For better or worse, pets of Digital Slobs and Respectable People alike follow in our characteristic footsteps, even if they make twice as many tracks.
Slob pets are easy to spot. After summer walks, they collapse in a heap on the kitchen's linoleum floor, standing later only to recollapse the other way to cool their other side. Then they can be out for days, perhaps roused only momentarily by the unexpected sound of their own expelling gases.
To be fair, they likely learned this behavior by watching their Slob owners coming in late on Friday nights.
On the other hand, the prototypical Respectable Pet is perhaps best represented by my sister's Pomeranian, Puffy, known in some family circles as the Furry Faberge Egg.
Several times a year, GiGi chauffeurs her Pom a significant distance down the Interstate to visit our mom. While an overnight bag is plenty for her, the car's trunk is nevertheless packed to the hilt with all of Puffy's accouterments.
Long after arrival, Puffy's seat belt remains secure while GiGi unloads his heavy gear -- the baby gates that will contain Puffy to the upstairs area and bathrooms, a doggie bed, an entire Tupperware set filled with treats, and what can only be described as a small, canine pharmacy in a Ziploc bag.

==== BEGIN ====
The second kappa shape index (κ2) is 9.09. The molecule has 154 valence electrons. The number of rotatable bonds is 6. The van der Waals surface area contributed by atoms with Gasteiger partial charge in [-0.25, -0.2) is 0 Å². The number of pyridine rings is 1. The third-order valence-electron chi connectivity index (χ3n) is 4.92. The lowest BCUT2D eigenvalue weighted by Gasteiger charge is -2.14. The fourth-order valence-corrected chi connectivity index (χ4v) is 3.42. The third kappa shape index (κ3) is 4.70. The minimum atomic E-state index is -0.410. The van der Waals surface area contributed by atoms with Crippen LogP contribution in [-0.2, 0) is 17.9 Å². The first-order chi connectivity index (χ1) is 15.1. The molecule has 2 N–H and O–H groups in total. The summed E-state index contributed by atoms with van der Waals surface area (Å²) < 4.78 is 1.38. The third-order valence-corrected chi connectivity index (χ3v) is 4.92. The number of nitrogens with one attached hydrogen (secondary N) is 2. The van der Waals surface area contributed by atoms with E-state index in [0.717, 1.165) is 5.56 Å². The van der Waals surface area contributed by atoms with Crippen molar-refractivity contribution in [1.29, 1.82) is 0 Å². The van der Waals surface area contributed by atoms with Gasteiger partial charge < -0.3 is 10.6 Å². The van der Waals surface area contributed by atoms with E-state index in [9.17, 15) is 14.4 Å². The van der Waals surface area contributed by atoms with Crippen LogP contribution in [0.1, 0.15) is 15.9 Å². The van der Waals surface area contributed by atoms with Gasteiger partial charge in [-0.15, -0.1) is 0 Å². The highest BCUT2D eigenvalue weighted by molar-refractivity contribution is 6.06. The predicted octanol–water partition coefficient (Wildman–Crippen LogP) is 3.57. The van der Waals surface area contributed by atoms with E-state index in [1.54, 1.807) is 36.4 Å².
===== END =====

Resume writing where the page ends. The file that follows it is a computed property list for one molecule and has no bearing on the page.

Simultaneous to GiGi's intense roadie activity outside, Mom will busy herself inside securing the mutts in steerage (including a beagle-mix named Daisy, and whatever other relatives, once or twice removed, are in the house at the time). Only after this is Puffy cleared to deboard the Maxima.
To be fair, some pets need more help than others.
Then again, there are heads of state that don't have the advance team Puffy has.
Fortunately, however you paint your pet insanity, the Digital Age has accessories to match. Beginning this week, we'll take quick looks at some high-tech pet gadgets:
GoDogGo, $150 (www.buygodoggo.com). Too busy/lazy to play catch with Fido? Subcontract it out with this automated fetch machine. Almost identical to its tennis-court big brother (less power, more slobber), this battery-powered bucket shoots out balls in intervals. Once taught to reload it, Fido can theoretically keep himself occupied way past the next presidential election.
Still, pets love what they know, so if your house catches fire, don't be hurt if you awake to find your dog dragging GoDogGo to safety instead of you.
Dog-e-Tag, $40 (www.dog-e-tag.com). With this digital ID that stores up to 400 characters on 40 lines, your pet's collar-hanging backstory can be vetted well beyond name, rank and phone number.
Perfect for a lost pet with special needs (deaf, blind, etc.). But most doggie biographers will likely get writer's block about 50 characters in.
Cats, however, lead multi-layered lives that would be must-reads for Good Samaritans, even at 10 characters/ line. Here's an example:
"My name is/Snowball./If lost my/phone # is/555-1234./I'm spayed/so my only/ joy in lif/e now is D/annon Yogu/rt but not/the lumpy/ kind the f/luffy kind/and not th/e offbrand/stuff at/the outlet/grocery./If I don't/get it I w/ill pee be/hind your/bed so you/will remem/ber your m/istake eve/ry night f/or the res/t of your/life./Puurrrrrr."
Next week: More pet gadgets.